JHI Issue 84.1 Now Available
J. History of Ideas Blog
by jhiblog
2d ago
The new issue of the Journal of the History of Ideas (January 2023, 84.1) is now live on Project MUSE. Over the coming weeks, we will publish short interviews with some of the authors featured in this issue about the historical and historiographical context of their respective essays. Look out for these conversations under the rubric Broadly Speaking. *** Table of Contents Volume 84, Issue 1 Rome as “Part of the Heavens”: Leon Battista Alberti’s Descriptio urbis Romae (ca. 1450) and Ptolemy’s Almagest by Maren Elisabeth Schwab Occupy the Commonplaces: Machiavelli and ..read more
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Reinhart Koselleck at One Hundred
J. History of Ideas Blog
by jhiblog
2d ago
By Jonathon Catlin On April 23, 2023, one of the pioneers of German conceptual history, Reinhart Koselleck (1923–2006), would have turned one hundred years old. Born in Görlitz, in Eastern Germany, Koselleck became one of the leading German historians of his generation and a founder of historical studies at the University of Bielefeld, where he taught for most of his career and trained a generation of conceptual historians who continue to carry on his legacy at universities around the world. Between 1972 and 1997, Koselleck co-edited, together with Werner Conze and Otto Brunner, the eight-vo ..read more
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Haitian Terror in Italian Eyes
J. History of Ideas Blog
by jhiblog
1w ago
By Elena Barattini It was the 19th of April 1840. The Villanueva, a packet boat flying the Spanish flag, dropped anchor in the flocked harbor of Havana. Fifteen passengers disembarked and stepped foot on Spanish territory. Among them, there was an Italian traveler, getting acquainted with the bureaucratic procedures of the colonial government and the two routine British inspections of the vessel. In fact, as all male passengers were requested to present a papeleta (document) to reach the mainland, two groups of British officers had already fathomed the craft, looking for dreadful proofs of “d ..read more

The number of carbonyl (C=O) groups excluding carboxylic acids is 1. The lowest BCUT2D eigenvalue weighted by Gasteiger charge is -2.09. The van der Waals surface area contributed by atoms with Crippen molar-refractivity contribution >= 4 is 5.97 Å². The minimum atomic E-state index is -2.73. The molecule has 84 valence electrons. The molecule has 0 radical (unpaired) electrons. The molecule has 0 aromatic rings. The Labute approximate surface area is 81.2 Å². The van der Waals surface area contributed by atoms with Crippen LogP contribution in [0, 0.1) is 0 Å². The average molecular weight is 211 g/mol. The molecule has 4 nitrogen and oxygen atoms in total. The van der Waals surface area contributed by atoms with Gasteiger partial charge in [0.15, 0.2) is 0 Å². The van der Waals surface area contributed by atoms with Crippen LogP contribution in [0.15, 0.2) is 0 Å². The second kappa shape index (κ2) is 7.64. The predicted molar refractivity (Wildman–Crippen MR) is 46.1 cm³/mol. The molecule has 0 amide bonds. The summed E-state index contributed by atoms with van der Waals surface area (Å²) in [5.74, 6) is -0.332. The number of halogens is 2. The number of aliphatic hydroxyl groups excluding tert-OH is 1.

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Sex, Law, and Sovereignty in French Algeria: Disha Karnad Jani interviews Judith Surkis
J. History of Ideas Blog
by jhiblog
1w ago
In this latest episode of In Theory, Disha Karnad Jani interviews Judith Surkis, Professor of History at Rutgers University, about her book Sex, Law, and Sovereignty in French Algeria, 1830-1930 (Cornell University Press, 2019).  Surkis’s book interrogates how the French colonial state used its construction of Muslim law to reconfigure property and sovereignty in Algeria. Through fantasies of Algerian men’s sexual practices, a re-arrangement of Algerian women’s legal status, and a re-location of Muslim law from the realm of property rights to the realm of sex, the French colonial state ..read more
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“Zamanawi-Seletane”: Three Intellectual Responses to Modernity in Ethiopia
J. History of Ideas Blog
by jhiblog
2w ago
By Fasil Merawi  This piece has the goal of introducing three groups of intellectuals who hold distinct views on Ethiopia’s venture into modernity. If one wants to understand the general spirit of Ethiopian notions of modernity, zamanawi-seletane [modern civilization] emerges as a major concept. Used to characterize the nature of Ethiopian modernity, zamanawi-seletane signifies adopting instrumental rationality in the face of a threat posed by Western colonizers, while simultaneously recognizing the backwardness of one’s nation. It also implies introducing the latest achievements of the ..read more
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The Ethiopian Socrates on the Shores of Lake Sagatagan